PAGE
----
Palestinian Authority Rejects Israeli Land Claim in West Bank

Israeli Prime Minister Benjamin Netanyahu
Israeli Prime Minister Benjamin Netanyahu said in July that the conflict showed it was too risky for Israel to trade more land for peace with the Palestinians in the West Bank. Photographer: Thomas Coex/AFP via Getty Images

Sept. 1 (Bloomberg) -- Palestinians criticized Israel’s decision to appropriate about 1,000 acres of West Bank land, a move that one Israeli non-governmental organization said was “unprecedented in scope” since the 1980s.

The Defense Ministry yesterday declared the area south of the West Bank city of Bethlehem state land, a designation that under Israeli law allows for settlement construction. The property is located in the Gush Etzion settlement bloc, which Israel has said it intends to retain in any final peace agreement with the Palestinians.

“This decision, which leads to a further deterioration of the situation, must be blocked,” Nabil Abu Rudeina, a spokesman for Palestinian President Mahmoud Abbas, said in a statement. Any construction would have to undergo an approval process that could take years.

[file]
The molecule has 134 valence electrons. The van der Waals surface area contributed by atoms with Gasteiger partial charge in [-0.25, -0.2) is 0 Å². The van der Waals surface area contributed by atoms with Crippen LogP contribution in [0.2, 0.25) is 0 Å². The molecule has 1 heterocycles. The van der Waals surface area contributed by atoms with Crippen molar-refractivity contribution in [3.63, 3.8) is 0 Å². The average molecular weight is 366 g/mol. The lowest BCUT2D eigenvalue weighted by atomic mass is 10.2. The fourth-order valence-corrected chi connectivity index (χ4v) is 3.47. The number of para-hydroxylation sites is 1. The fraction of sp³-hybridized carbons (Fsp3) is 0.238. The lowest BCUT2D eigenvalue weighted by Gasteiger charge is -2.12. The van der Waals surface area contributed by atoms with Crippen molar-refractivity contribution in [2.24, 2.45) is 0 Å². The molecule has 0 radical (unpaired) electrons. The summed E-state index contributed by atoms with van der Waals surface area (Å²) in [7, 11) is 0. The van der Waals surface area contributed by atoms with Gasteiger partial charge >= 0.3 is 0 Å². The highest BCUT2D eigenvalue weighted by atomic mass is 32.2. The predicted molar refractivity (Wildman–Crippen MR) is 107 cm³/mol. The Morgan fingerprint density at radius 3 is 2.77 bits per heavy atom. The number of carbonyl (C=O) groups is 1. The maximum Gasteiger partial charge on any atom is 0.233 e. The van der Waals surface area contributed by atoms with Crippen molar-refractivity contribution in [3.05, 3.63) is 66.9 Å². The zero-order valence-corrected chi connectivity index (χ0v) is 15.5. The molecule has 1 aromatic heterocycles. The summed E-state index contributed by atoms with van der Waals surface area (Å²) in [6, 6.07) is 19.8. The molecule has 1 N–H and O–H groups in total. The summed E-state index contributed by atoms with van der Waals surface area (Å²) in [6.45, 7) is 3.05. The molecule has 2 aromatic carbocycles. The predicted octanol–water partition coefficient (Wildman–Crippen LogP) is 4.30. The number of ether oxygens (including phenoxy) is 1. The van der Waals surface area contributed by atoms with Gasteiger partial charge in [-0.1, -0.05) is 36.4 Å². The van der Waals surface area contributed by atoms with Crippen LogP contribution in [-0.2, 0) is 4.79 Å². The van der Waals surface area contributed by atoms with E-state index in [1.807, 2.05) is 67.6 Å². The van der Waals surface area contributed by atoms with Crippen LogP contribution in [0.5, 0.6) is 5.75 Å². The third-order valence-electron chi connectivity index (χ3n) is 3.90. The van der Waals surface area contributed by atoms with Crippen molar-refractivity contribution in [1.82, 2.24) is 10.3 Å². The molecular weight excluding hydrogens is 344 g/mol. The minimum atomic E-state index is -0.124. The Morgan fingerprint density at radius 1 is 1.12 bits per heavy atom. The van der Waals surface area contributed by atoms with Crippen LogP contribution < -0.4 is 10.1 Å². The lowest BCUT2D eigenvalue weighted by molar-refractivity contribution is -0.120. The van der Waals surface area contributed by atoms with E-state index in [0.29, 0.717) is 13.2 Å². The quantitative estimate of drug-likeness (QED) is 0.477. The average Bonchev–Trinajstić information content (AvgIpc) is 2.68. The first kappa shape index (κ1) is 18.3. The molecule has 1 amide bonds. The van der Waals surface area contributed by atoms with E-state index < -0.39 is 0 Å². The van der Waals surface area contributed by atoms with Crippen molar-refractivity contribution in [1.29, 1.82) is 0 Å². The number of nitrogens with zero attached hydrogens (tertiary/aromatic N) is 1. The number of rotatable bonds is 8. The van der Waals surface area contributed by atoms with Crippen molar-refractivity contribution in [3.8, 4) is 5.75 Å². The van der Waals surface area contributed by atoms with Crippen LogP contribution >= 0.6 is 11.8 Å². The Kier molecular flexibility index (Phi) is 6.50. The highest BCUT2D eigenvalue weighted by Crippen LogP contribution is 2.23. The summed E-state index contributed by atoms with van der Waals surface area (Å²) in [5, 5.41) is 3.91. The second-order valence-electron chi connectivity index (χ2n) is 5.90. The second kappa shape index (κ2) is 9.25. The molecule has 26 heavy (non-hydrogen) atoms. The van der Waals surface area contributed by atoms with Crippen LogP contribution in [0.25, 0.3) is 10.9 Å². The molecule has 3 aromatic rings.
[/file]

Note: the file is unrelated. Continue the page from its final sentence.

The move comes less than a week after Israel and Palestinian militants in the Gaza Strip reached a cease-fire agreement to end more than seven weeks of fighting. Israeli Prime Minister Benjamin Netanyahu said in July that the conflict showed it was too risky for Israel to trade more land for peace with the Palestinians in the West Bank.

Yesterday’s decision is counterproductive to Israel’s stated goal of achieving a two-state solution, the New York Times reported, citing a U.S. State Department official it didn’t identify. A spokesman for Netanyahu had no comment on the decision.

Settlement Construction

The land-for-peace premise underlies decades of diplomatic efforts to reach a two-state solution. The Palestinians say Israel’s settlement construction and its demands to retain control over security in the area undermine their right to a viable state. Israel captured the West Bank in the 1967 Mideast war.

Disagreements over the borders of the future Palestinian state and the extent of an Israeli pullout contributed to the collapse of U.S.-sponsored negotiations talks in April.

“As far as we know, this declaration is unprecedented in its scope since the 1980’s and can dramatically change the reality in the Gush Etzion and the Bethlehem area,” the Israeli non-government organization Peace Now, which monitors settlement growth, said in a statement on yesterday’s decision.

To contact the reporter on this story: Calev Ben-David in Jerusalem at cbendavid@bloomberg.net

To contact the editors responsible for this story: Alaa Shahine at asalha@bloomberg.net Karl Maier